Treats for the kids. You don’t intend to eat them, but you do. You’re not alone, a lot of my mother and grandmother clients complain of picking at the treats they buy solely for their kids/grand kids. Consider the next time you go and grab a treat: do I usually grab a treat at this time? If so, there may be a pattern (boredom, stress, feeling low) which you may wish to work on.

Gym membership. You’re thinking right now ‘what gym membership?! I don’t go to the gym. I have no time’. This is exactly it, before kids you had the luxury of time (and money).  In the past you would slog it out doing regular exercise at the gym and local sports in the park.  As a mum being more active basically means moving more. Be creative, I have a lot of female clients walking their kids to and from school, extra-curricular activities and events. This is a clever way to fit in incidental exercise. They are also utilising their aerobic classes recorded from TV or DVDs, alongside their kids Wii sport games (with and without their kids).

As noted above, weight control is much more than watching what you eat. It’s about watching the habits you have changed. If you are struggling to manage your weight, I would suggest chatting to your GP who will be able to direct you to your local expert weight loss dietitians for advice.

Perryn Carroll- Registered Dietitian MNutrDiet, BSp&ExSc

Twitter: @PerrynCarroll



Children with HIV….how you can help

By Gill Perkins, CEO Wandsworth Oasis

When Baby Jumble asked me to contribute to their blog, I was honoured and then I thought, what on earth will their supporters want to hear about from the Chief Exec of a small community charity shop chain that raises money for local people with HIV?  I thought I could write about the amazing donations we get that are children and baby related  from antique rocking horses to soiled nappies (yes, really!).  Or I could shamelessly promote our lovely charity baby shop in Mitcham Lane SW16 (but I’ll do that later!).  And then it hit me – why not talk about the work that one of the charities we support does at the coal face with children and babies affected by HIV.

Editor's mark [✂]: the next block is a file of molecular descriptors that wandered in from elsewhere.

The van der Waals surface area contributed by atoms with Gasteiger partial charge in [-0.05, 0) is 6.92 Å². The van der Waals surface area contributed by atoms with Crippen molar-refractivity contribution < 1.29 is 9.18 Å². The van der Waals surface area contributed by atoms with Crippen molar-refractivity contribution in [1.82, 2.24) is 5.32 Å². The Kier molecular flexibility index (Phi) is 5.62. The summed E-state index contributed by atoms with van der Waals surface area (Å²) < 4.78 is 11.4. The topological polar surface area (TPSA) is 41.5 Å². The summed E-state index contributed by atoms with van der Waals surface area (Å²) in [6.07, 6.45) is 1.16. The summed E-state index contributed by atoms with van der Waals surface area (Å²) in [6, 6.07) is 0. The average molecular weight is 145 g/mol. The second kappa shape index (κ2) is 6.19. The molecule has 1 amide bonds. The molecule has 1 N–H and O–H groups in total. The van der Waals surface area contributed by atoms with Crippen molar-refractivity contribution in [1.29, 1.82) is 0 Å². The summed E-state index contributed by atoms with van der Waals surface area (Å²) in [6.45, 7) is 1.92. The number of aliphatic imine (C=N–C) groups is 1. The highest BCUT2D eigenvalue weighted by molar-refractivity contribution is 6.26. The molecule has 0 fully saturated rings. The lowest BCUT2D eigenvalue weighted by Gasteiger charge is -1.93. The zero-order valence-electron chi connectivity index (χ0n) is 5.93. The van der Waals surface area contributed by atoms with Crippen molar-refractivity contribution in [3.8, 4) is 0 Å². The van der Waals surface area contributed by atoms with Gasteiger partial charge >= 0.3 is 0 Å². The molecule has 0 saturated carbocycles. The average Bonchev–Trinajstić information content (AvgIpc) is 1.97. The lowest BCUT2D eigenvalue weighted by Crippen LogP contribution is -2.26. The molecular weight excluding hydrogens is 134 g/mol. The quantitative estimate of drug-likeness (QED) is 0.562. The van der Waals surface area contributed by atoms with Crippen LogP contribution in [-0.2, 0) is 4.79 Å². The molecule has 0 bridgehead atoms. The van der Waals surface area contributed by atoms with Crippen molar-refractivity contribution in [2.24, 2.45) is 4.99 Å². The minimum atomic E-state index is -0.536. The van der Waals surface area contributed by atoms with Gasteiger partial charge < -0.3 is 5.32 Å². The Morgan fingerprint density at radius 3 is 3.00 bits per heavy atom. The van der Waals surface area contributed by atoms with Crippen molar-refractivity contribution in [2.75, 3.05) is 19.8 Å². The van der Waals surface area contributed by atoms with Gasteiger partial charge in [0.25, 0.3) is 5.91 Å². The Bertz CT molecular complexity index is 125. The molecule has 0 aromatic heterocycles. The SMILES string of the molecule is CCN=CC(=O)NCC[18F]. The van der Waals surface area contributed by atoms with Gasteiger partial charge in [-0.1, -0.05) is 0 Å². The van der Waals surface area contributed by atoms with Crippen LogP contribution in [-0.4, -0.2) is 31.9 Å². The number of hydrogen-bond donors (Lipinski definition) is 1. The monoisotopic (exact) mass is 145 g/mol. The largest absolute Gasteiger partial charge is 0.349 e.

I recently met with Zetta Thomelin from the fabulous Children with AIDS Charity (CWAC).  Do you ever think about children having HIV?  I confess that even though I work for an HIV related charity I was quite shocked to find that there are more than 19,000 children affected by HIV in the UK.    Zetta described this as  a’ hidden’ group of children living with perinatally acquired HIV, contracted from their mother in the womb, at the point of delivery or shortly after birth, while being breastfed.  A group that was never expected to grow from babies into children, much less teenagers and young adults.  And what’s more, the stigma that society still places on HIV has another, even more unpleasant knock-on effect: it means that children cannot be told of their diagnosis until they are judged to be able to keep it confidential.

I was also humbled by some of the work CWAC  does that I had not heard about.  We provide funding to their worthy hardship fund each year for everyday items such as bedding, clothing etc.  Between January 2010 and April 2012 the fund supported more than 2,300 children affected by HIV.   67% of the children were living with one parent; most of the families have insecure immigration status and are unable to work.  Families are living below the poverty line and are unable to cover the basic needs of their kids.  But I hadn’t known about the large increase in the number of HIV positive women in the UK expecting a baby who are applying to the fund because they cannot afford to provide formula milk for their new child – if they breast feed, there is an extremely high risk that this loving act will transmit HIV.  It costs around £600 to provide formula milk for one year, whereas it costs up to £360,000 for a lifetime supply of HIV treatment.  How fundamentally sad this is on so many levels.

It seems to me that CWAC’s Formula Milk Campaign is a real no brainer in terms of funding, so we really want to try to support this.  Baby Jumble is donating a percentage of its entry takings to Wandsworth Oasis and we will earmark the money for CWAC’s Hardship Fund for Formula Milk.  We will also be supporting their Time for Tea fundraising initiative on 4 October in at least one of our shops.  If you want to support CWAC directly, you can text CWAC21 £3 to 70070 and play your part in protecting a baby from HIV.

Baby Jumble is also donating any stock left over after its sales to us if the original owners are happy with that so I hope this helps to put into context what we do with the physical and cash donations we get from you…And a final plug for our Oasis Kids shop at 127  Mitcham Lane SW16  – it’s a lovely, bright, colourful shop well stocked with toys, clothes and equipment – so do drop in if you want need something for your kids and you can’t find it at Baby Jumble or donate your old stuff to us if you are having a clear out, but don’t want to put it in a sale.  We collect in South West London and sometimes further afield.